The Spotify Platform beta is out now, and it’s fully-loaded with not only a selection of brand-new Spotify Apps but also a whole host of other new features, tweaks and general polish.
After accepting the new Ts&Cs, you’ll see a redesigned homepage using a new HTML5 template. A new Apps section is in the left sidebar near the top. Click the App Finder link in Apps area to view the current list of eleven launch apps:
Here’s a look at some of the apps:
The Last.fm app lets you sign in to an existing Last.fm account (or create a new one) then displays an overpage page with options to switch to pages for Now Playing, Recommended and Albums. Hover over any cover art to listen to the album. As you play tracks, the Now Playing tab (default) updates with details on the current song’s artist. A Similar Tracks Playlist button generates a custom playlist for you, based on the current song. There’s also lots of tag links to genre pages on the Last.fm website. You can also drag-and-drop any song on the Last.fm icon in the sidebar to generate a Similar To… list of 20 songs.
This app is bound to become one of my favorites, I’ve used Last.fm for a while now and their an ideal partner for Spotify. The app has one minor annoyance in the beta version: it often forgot my login so I had to re-type my details each time. Last.fm support are aware of this and and working a fix.
Songkick asks for your Facebook login then displays a view of concerts based on where you live and artists in your library. Click a show to view and listen to a short tracklist. Ticket links jump out the Songkick websites.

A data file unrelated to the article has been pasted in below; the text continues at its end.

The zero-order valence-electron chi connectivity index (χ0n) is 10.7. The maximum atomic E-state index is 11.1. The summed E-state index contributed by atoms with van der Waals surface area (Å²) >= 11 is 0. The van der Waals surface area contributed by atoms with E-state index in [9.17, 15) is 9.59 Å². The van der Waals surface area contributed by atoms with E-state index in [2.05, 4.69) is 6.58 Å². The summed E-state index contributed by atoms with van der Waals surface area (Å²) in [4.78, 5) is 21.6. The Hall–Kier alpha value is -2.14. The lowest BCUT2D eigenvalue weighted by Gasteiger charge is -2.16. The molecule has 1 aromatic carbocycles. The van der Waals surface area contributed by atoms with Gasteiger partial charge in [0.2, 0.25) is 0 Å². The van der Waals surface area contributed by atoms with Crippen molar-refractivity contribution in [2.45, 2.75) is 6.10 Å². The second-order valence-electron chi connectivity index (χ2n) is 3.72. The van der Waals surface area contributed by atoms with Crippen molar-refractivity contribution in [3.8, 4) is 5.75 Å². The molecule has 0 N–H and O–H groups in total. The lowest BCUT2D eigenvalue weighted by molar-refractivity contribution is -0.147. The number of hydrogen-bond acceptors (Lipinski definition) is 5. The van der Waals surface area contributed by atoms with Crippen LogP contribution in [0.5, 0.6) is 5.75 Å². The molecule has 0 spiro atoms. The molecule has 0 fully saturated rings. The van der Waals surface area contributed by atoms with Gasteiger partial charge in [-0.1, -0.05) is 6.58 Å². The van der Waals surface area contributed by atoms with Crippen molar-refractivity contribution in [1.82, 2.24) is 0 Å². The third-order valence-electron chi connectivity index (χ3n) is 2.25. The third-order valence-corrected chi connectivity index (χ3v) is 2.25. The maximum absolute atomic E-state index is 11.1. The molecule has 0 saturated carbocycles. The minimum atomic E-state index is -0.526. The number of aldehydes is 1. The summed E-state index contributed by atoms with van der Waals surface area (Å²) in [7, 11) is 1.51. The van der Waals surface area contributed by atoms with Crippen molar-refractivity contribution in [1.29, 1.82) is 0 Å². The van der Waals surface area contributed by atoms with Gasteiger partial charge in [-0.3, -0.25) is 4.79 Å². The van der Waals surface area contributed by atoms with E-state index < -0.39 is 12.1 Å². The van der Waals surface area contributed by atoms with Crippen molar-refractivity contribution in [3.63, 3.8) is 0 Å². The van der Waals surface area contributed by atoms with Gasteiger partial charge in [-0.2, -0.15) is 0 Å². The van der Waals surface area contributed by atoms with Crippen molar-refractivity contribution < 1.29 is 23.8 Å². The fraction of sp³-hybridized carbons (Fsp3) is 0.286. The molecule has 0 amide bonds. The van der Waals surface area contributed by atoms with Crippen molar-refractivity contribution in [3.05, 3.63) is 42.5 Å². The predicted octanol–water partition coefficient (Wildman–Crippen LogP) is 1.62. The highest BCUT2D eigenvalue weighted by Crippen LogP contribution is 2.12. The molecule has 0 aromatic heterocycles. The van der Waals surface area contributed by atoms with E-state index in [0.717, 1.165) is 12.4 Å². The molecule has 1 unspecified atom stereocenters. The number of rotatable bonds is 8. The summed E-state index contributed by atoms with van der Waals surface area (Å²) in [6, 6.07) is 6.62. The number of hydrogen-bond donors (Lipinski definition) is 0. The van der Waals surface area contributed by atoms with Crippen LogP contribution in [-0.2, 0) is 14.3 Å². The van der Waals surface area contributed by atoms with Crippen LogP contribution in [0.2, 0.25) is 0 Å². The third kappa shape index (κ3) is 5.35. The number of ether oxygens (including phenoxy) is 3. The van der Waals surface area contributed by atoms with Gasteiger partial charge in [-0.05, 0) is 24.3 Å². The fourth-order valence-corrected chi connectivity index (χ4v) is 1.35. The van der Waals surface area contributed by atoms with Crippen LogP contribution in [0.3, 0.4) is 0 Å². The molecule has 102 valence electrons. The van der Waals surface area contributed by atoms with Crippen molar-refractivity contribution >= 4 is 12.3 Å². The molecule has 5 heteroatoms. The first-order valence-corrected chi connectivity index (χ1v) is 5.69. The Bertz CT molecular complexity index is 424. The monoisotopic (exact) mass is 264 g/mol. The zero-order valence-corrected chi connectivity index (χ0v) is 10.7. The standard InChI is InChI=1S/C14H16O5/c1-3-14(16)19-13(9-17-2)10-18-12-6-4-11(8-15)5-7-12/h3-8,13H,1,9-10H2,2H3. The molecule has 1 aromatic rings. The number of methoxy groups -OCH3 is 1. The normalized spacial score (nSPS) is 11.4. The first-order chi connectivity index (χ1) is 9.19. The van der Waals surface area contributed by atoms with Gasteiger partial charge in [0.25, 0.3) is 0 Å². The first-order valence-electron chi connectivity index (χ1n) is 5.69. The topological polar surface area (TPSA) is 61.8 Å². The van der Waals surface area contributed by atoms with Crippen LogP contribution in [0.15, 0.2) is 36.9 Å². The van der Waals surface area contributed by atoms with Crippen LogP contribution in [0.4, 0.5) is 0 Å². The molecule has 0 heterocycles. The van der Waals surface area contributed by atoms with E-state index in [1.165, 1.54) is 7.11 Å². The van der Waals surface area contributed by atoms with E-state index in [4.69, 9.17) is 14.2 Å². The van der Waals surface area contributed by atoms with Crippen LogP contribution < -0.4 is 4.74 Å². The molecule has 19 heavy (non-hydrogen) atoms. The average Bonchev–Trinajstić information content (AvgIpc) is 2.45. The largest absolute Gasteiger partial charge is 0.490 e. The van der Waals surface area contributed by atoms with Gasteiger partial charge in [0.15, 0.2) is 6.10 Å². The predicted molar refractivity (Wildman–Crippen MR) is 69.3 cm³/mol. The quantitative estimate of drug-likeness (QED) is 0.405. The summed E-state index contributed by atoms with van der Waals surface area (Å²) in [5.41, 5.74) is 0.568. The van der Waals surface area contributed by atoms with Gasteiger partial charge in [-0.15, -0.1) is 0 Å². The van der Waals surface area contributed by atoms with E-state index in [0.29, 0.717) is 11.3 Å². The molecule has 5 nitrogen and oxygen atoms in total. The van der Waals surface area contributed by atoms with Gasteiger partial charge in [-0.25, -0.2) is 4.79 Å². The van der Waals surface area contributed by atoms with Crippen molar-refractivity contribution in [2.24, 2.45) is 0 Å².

View curated content from Pitchfork, with buttons to play any album or add to playlists. Options at the top jump to Best New Albums (default), All Reviews, and Playlists.
The Moodagent app has “select a mood” playlist generation buttons and drag-and-drop any song to create an editable mood-based selection. You can change the parameters to tune the curve and update the playlist on-the-fly.
Soundrop is the killer app in this initial selection: it’s like Turntable.fm but without the dancers. Instead, invite friends to listen along to a playlist or join one of the live listens. Guests can add songs to Upcoming Tracks, and other guests can click to vote up songs to the top. The chat window is a bit small (you can only see about three lines at time) and there are a few other limitations in the first version, but there are loads of updates planned soon.
The TuneWiki app displays the lyrics of the currently playing song, highlighting each line karaoke-style. The links at the bottom all link to pages on the TuneWiki website. You can also login via Facebook, Twitter or create a TuneWiki account to edit lyrics.
Every launch app works perfectly out-of-the-box (apart from a few minor re-login glitches). The Apps section in the sidebar does push down your playlists, and when you have lots of apps you’re gonna start wishing for a collapsible folder. Each of the above apps can offer a unique component to your listening habits, provided you and the artists you want to hear are on Spotify. Expect to see waves of new apps offering things like playlist sharing, “specialist” curated recommendations, more Turntable.fm-type apps; the possibilities are immense!
Check out our new Spotify Apps page, tracking the complete list of current and forthcoming Spotify Apps!